After retraction of the remnant lung anterior to the cardiophrenic corner, the mediastinal pleura between the left main-stem bronchus and esophagus is opened. Similar to the procedure performed on the right side, the station 7 block is first separated from the esophagus until the right main bronchus is revealed and the carina can be identified. Simultaneously, the bronchial arteries and branches of the vagus nerve to the lung are transected by the CH. Then, the ES is used as a spatula to press the block along with the left atrium. Dissection starts from the distal part of the right main bronchus by the US. After LN-lysis from the right main bronchus, the block is lifted away from the pericardium by the ES and separated from it by the US. Finally, the station 7 block is dissected off the left main bronchus and carina after ligation of the subcarinal bronchial artery by the US. The en bloc dissection is then complete.


Comments

In the guidelines of the National Comprehensive Cancer Network (NCCN) for non-small-cell lung cancer, the location of the mediastinal lymph nodes is only roughly depicted; however, the en bloc lymphadenectomy requires an accurate surgical border to follow. In our technique, the surgical anatomic boundary of en bloc dissection is clearly defined and is used to instruct our surgical procedure. We zone the main mediastinal LNs into 4 blocks on the left side: station 4, station 5, station 6 and station 7. The boundaries of the surgical anatomic landmark of the station 4 block are defined by the following: the cephalic border is the aortic arch, the caudal border is the top of the left main pulmonary artery and the initial part of the left main bronchus, the anterior border is the ligamentum arteriosum, the posterior border is the descending aorta and esophagus, and the right border is the lower portion of the trachea. The boundary of the station 5 block is a triangular area delimited by the phrenic nerve (anterior border), the vagus nerve (posterior border), and the superior border of the left main pulmonary artery (caudal border). The station 6 block is located in the area surrounded by the left side of the thymus (anterior border), the phrenic nerve (posterior border), and the superior border of the left main pulmonary artery (caudal border). The definition of boundaries of the station 7 block are the following: the cephalic border is the left and right main bronchus (above the level of the bilateral lower lobes) and carina, the caudal border is the superior border of the inferior pulmonary vein, the anterior border is the pericardium, and the posterior end point is the esophagus and the descending aorta.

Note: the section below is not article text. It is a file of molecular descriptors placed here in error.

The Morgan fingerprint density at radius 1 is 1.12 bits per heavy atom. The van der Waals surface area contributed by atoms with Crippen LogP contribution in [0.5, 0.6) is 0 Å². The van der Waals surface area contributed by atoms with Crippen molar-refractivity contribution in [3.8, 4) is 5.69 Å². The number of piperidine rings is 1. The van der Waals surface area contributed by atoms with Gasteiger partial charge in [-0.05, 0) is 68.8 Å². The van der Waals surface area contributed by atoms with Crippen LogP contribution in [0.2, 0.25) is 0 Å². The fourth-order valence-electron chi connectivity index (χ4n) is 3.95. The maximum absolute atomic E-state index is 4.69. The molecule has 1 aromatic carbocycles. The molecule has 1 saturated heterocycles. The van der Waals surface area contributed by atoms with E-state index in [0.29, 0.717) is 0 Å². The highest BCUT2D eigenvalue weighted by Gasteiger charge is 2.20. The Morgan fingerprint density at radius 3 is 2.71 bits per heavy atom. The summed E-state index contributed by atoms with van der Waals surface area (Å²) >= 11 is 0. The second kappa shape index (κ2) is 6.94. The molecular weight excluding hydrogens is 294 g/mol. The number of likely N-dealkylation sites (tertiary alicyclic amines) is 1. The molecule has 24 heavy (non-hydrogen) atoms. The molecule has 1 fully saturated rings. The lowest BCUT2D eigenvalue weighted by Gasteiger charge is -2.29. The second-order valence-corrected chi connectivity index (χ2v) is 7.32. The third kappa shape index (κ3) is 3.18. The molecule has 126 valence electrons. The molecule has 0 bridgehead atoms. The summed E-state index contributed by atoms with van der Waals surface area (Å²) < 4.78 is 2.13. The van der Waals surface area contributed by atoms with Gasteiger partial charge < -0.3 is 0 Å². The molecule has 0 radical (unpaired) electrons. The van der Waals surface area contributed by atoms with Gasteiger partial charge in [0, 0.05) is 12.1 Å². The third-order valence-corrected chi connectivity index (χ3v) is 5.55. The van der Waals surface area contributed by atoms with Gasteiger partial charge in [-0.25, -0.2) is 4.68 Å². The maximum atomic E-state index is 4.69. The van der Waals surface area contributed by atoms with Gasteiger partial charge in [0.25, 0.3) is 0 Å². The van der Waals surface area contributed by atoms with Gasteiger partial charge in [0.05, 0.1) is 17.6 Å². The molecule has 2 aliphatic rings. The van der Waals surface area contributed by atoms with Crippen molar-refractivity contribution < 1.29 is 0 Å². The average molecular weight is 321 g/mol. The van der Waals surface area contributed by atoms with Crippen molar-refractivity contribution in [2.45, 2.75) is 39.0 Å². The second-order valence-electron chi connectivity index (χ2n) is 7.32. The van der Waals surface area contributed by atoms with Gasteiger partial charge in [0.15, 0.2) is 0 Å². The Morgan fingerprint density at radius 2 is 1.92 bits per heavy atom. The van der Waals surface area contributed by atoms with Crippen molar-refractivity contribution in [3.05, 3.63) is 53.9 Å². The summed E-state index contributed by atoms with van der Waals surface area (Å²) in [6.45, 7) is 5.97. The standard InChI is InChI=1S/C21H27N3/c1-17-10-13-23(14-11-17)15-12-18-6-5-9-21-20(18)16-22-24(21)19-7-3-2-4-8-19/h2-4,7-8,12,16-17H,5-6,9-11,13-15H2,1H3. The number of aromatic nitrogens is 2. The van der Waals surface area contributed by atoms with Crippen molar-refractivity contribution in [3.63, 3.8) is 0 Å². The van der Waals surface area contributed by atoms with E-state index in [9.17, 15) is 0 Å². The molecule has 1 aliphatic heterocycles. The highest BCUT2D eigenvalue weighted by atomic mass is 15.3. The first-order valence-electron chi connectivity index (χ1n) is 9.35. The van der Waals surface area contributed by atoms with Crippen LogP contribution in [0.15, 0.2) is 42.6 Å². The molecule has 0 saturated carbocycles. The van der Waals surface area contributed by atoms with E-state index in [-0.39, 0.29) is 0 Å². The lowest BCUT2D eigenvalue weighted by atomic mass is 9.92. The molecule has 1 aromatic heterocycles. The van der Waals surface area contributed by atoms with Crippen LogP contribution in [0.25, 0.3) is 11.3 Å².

Before the dissection of the station 4 block, the recurrent laryngeal nerve must be first identified. As undue retraction and thermal injury should be avoided, a blunt dissection is recommended. When hollowing out the block, the left pulmonary artery should be protected under the ES. During the dissection of the station 5 block, the phrenic nerve and the vagus nerve should be identified and the nerves should not to be skeletonized. Dissection of the station 7 block from the left side is more difficult than the right side, because the LNs are covered by the aorta and esophagus. Separating the block from the esophagus and ligating the bronchial artery between them can reduce the blood supply to the LNs and facilitate the next dissection. Using the ES to press the left atrium appropriately can reduce the influence caused by the beating heart and gain sufficient working space. The lysis of the block from the pericardium turns the station 7 block into a flaky structure which can be more easily shoveled off from the right and left main bronchus.


Acknowledgements

None.


Footnote

Conflicts of Interest: The authors have no conflicts of interest to declare.

Informed Consent: Written informed consent was obtained from the patient for publication of this manuscript and any accompanying images.


References

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  3. Ma L, Liu C, Mei J, et al. VATS non-grasping mediastinal lymph node dissection (4L, 5L, 6L and 7L) for the left side is depicted in this video, and the boundary of is clearly defined. Asvide 2018;5:867. Available online: http://www.asvide.com/article/view/28464
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Cite this article as: Ma L, Liu C, Mei J, Yang Y, Liu L. Video-assisted thoracic surgery (VATS) non-grasping en bloc mediastinal lymph node dissection for the left side. J Thorac Dis 2018;10(11):6271-6273. doi: 10.21037/jtd.2018.10.101